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‘Let’s talk about sex’: A case study of relationship and sex education(RSE) for young people with a diagnosis of an autism spectrum disorder(ASD).

Njopa-Kaba, Roxanne (2019) ‘Let’s talk about sex’: A case study of relationship and sex education(RSE) for young people with a diagnosis of an autism spectrum disorder(ASD). DEdCPsy thesis, University of Sheffield.

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The existing literature points to a ‘paucity of research relating to sexuality, RSE and ASD’ (Hartman, 2014), compared to sexuality of people with other developmental/learning needs. Research indicates that parents are generally best placed for delivering RSE to their children, though are not always equipped to do so. However, the onset of the new government legislation in 2019/20, will see the delivery of RSE becoming part of the remit of school staff. The present study explored the delivery of RSE within one local authority in the East of England to pupils with ASD attending mainstream schools. Views of parents and young people diagnosed with ASD, as well as staff were explored. Additionally, educational psychologists as well as the Autism Outreach Service were also included to explore their role, if any, in the future delivery of the new RSE curriculum. Methodology: A case study design was employed. A mixed methods approach was adopted to gather data through the use of focus group interviews, individual interviews and questionnaires. Qualitative data was analysed using thematic analysis as described by Braun and Clarke (2006), across the groups. Descriptive statistics were used for quantitative data. Results: Two overarching themes were found - Positive Perceptions and Collective responsibility. Within this local authority there were quite positive views of RSE and a feeling that there was a definite need to deliver this curriculum with a responsibility on everyone’s part to do so. Conclusion: The thoughts and views of the different interest groups within this local authority were quite progressive and seem to have so far, had a positive impact on current delivery of RSE to pupils with an ASD diagnosis. The findings and their implications for the role of educational psychologists are considered within the current landscape of the changing curriculum. Key terms: autism, sex education, sex, sexuality, relationships, RSE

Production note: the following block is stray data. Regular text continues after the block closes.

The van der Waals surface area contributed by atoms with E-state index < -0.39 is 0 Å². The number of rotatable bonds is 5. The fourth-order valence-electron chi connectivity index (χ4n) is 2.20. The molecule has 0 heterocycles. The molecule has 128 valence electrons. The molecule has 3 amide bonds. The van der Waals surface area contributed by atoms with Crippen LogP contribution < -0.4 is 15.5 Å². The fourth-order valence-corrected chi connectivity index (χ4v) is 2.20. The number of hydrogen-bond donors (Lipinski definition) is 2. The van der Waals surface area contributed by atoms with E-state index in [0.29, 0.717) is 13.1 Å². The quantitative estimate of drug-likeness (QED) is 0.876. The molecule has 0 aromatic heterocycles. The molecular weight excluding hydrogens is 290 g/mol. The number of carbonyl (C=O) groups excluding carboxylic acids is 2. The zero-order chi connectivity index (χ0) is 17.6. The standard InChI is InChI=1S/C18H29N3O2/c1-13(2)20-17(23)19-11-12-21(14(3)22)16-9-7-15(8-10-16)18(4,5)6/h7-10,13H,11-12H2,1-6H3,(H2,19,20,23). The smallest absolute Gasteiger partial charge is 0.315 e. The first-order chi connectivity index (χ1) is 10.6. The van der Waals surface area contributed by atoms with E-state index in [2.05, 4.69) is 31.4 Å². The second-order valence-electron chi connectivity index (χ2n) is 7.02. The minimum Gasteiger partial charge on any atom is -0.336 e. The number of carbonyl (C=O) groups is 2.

Item Type: Thesis (DEdCPsy)
Academic Units: The University of Sheffield > Faculty of Social Sciences (Sheffield) > School of Education (Sheffield)
Identification Number/EthosID: uk.bl.ethos.781370
Depositing User: Mrs Roxanne Njopa-Kaba
Date Deposited: 12 Aug 2019 08:24
Last Modified: 25 Sep 2019 20:08
URI: http://etheses.whiterose.ac.uk/id/eprint/24613

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